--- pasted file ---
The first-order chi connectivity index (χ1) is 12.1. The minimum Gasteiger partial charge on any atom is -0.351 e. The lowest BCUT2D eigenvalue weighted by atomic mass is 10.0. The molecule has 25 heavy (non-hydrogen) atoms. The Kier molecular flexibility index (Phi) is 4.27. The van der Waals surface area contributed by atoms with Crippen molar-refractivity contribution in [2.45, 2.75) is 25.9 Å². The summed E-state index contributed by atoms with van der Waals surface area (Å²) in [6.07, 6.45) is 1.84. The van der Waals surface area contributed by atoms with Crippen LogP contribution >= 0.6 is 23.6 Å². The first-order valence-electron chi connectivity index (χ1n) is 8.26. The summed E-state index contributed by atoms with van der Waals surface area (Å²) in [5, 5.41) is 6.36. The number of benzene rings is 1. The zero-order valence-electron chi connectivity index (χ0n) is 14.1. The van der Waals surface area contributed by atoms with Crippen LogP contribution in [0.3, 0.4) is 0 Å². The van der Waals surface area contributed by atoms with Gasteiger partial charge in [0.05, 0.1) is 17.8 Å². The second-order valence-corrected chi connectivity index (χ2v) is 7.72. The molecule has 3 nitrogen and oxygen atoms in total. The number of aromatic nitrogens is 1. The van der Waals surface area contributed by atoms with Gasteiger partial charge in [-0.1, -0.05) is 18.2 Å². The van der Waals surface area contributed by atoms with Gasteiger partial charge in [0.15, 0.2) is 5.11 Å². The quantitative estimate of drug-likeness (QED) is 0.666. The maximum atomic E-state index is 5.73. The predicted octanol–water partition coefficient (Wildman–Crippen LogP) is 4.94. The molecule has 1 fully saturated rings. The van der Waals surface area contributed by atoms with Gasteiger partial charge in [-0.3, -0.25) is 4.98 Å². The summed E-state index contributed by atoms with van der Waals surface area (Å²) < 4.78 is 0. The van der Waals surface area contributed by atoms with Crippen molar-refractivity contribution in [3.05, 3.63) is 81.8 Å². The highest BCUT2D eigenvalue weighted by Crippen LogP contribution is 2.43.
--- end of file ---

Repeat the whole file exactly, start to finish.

The first-order chi connectivity index (χ1) is 12.1. The minimum Gasteiger partial charge on any atom is -0.351 e. The lowest BCUT2D eigenvalue weighted by atomic mass is 10.0. The molecule has 25 heavy (non-hydrogen) atoms. The Kier molecular flexibility index (Phi) is 4.27. The van der Waals surface area contributed by atoms with Crippen molar-refractivity contribution in [2.45, 2.75) is 25.9 Å². The summed E-state index contributed by atoms with van der Waals surface area (Å²) in [6.07, 6.45) is 1.84. The van der Waals surface area contributed by atoms with Crippen LogP contribution >= 0.6 is 23.6 Å². The first-order valence-electron chi connectivity index (χ1n) is 8.26. The summed E-state index contributed by atoms with van der Waals surface area (Å²) in [5, 5.41) is 6.36. The number of benzene rings is 1. The zero-order valence-electron chi connectivity index (χ0n) is 14.1. The van der Waals surface area contributed by atoms with Crippen LogP contribution in [0.3, 0.4) is 0 Å². The van der Waals surface area contributed by atoms with Gasteiger partial charge in [0.05, 0.1) is 17.8 Å². The second-order valence-corrected chi connectivity index (χ2v) is 7.72. The molecule has 3 nitrogen and oxygen atoms in total. The number of aromatic nitrogens is 1. The van der Waals surface area contributed by atoms with Gasteiger partial charge in [-0.1, -0.05) is 18.2 Å². The van der Waals surface area contributed by atoms with Gasteiger partial charge in [0.15, 0.2) is 5.11 Å². The quantitative estimate of drug-likeness (QED) is 0.666. The maximum atomic E-state index is 5.73. The predicted octanol–water partition coefficient (Wildman–Crippen LogP) is 4.94. The molecule has 1 fully saturated rings. The van der Waals surface area contributed by atoms with Gasteiger partial charge in [-0.3, -0.25) is 4.98 Å². The summed E-state index contributed by atoms with van der Waals surface area (Å²) < 4.78 is 0. The van der Waals surface area contributed by atoms with Crippen molar-refractivity contribution in [3.05, 3.63) is 81.8 Å². The highest BCUT2D eigenvalue weighted by Crippen LogP contribution is 2.43.